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At U. Of Texas, A Melting Pot Not Fully Blended

The Supreme Court will hear oral arguments Wednesday in <em>Fisher v. University of Texas at Austin</em>, a case that could determine the future of policies that include race as a factor in university admissions.
Eric Gay
The Supreme Court will hear oral arguments Wednesday in Fisher v. University of Texas at Austin, a case that could determine the future of policies that include race as a factor in university admissions.

On Wednesday, the Supreme Court is set to hear arguments in a landmark case about race and college admissions. In 2008, a white student named Abigail Fisher was denied admission to the University of Texas, Austin.

Fisher sued the university, claiming she was denied admission because of her race. Her suit, Fisher v. University of Texas at Austin, could mean the end of admissions policies that take race into account.

The key argument in favor of affirmative action policies is the notion that diverse campuses benefit everyone. In previous cases, justices have ruled that a campus with a diverse student body promotes cross-racial understanding and a robust exchange of ideas, while also helping to break down stereotypes.

Today, University of Texas students say their diverse campus of 52,000 students does provide opportunities for students of different backgrounds to interact. But, some note, despite the racial and ethnic mix, divides and stereotypes still exist.

Minority Students Strive To Find A Niche

On a recent day at the university's Gregory Gymnasium, teams are playing intramural volleyball on four courts. On one court, a team comprised entirely of Hispanic students is squaring off against a group of mostly white players, in a matchup between the Hispanic Student Association and students who staff the school's Student Activity Center.

"It's a really good opportunity, I think, for people of different races and different backgrounds to come together for one sport," says sophomore Allison Killian. "We're actually interacting with each other through athletics."

For freshman Thomas Pena, opportunities like this are something of a first. Thus far, he says, his interactions with non-Hispanic students at the university have been limited. "I've talked to a few, but I haven't branched out completely yet," Pena says.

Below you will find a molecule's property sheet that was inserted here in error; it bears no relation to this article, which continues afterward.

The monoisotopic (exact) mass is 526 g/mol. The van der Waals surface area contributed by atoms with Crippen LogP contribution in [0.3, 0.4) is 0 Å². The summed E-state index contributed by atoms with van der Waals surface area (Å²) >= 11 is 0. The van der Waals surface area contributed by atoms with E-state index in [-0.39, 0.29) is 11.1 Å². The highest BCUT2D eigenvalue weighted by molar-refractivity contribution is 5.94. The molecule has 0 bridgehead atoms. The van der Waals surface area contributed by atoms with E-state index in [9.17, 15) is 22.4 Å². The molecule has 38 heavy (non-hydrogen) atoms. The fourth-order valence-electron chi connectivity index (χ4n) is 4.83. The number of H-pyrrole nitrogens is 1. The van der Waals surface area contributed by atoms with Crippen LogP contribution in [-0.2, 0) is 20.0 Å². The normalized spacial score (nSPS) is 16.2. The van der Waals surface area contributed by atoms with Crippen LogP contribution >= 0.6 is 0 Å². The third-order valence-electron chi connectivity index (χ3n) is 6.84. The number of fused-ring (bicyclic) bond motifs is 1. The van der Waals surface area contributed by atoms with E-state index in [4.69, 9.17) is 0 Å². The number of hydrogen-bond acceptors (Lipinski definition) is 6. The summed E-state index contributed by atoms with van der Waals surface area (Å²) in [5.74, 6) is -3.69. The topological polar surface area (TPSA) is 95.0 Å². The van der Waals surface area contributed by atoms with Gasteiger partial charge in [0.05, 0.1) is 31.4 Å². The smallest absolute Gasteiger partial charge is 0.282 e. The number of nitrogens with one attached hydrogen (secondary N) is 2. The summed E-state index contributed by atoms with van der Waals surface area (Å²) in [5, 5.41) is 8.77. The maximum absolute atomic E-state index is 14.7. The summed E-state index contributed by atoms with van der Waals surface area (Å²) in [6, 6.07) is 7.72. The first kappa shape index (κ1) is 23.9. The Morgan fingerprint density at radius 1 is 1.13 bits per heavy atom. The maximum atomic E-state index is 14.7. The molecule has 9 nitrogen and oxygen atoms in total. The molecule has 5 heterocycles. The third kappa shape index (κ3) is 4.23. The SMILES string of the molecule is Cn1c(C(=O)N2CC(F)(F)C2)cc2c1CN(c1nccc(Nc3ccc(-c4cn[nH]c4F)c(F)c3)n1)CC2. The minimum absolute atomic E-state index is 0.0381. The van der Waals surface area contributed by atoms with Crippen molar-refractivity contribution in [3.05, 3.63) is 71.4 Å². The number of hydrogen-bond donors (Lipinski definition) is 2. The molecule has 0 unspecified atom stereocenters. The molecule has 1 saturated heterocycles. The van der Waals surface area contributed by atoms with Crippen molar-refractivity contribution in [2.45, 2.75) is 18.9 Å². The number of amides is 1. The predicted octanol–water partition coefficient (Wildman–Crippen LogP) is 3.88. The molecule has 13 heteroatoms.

Sophomore Karina Ramos understands feeling overwhelmed — and sometimes lonely — at such a large university. "It's a big campus. You need to connect with somebody like you — it's really helpful."

Mostly, the black people hang out with other black people, Asians hang out with other Asian people.

Ramos has found a niche of sorts in dance classes, which are also helping her connect with more diverse students. This year, she's learning about African-American history through dance. And in a class of white, black and Hispanic students, she's learning about differences.

"You understand [other groups] better, you understand what they do better, why we don't connect as much," Ramos says. "And you can change that."

Many Different Groups, Not Always Mixing

That's not something Ramos, Pena and Killian experienced much before attending the university. All three say they went to high school with classmates who overwhelmingly looked like them.

They've found a much more diverse student body at the University of Texas. The demographic breakdown is just under 50 percent white, 18 percent Hispanic, 15 percent Asian and 4.5 percent African-American.

Ashley Reed, a freshman studying Radio, Television and Film, is hanging out at the campus' Malcolm X Lounge after a meeting of the Texas Gospel Fellowship, a predominantly African-American group. Despite the diversity on campus, she says students of different ethnic and racial groups tend to keep to themselves.

"Mostly, the black people hang out with other black people, Asians hang out with other Asian people," Reed says. While she loves her program at the university, she says that lack of mixing is a shortcoming. "I never was one of those people who was like, 'I'm definitely just going to hang out with black people, I don't fit in with other people,' " she says.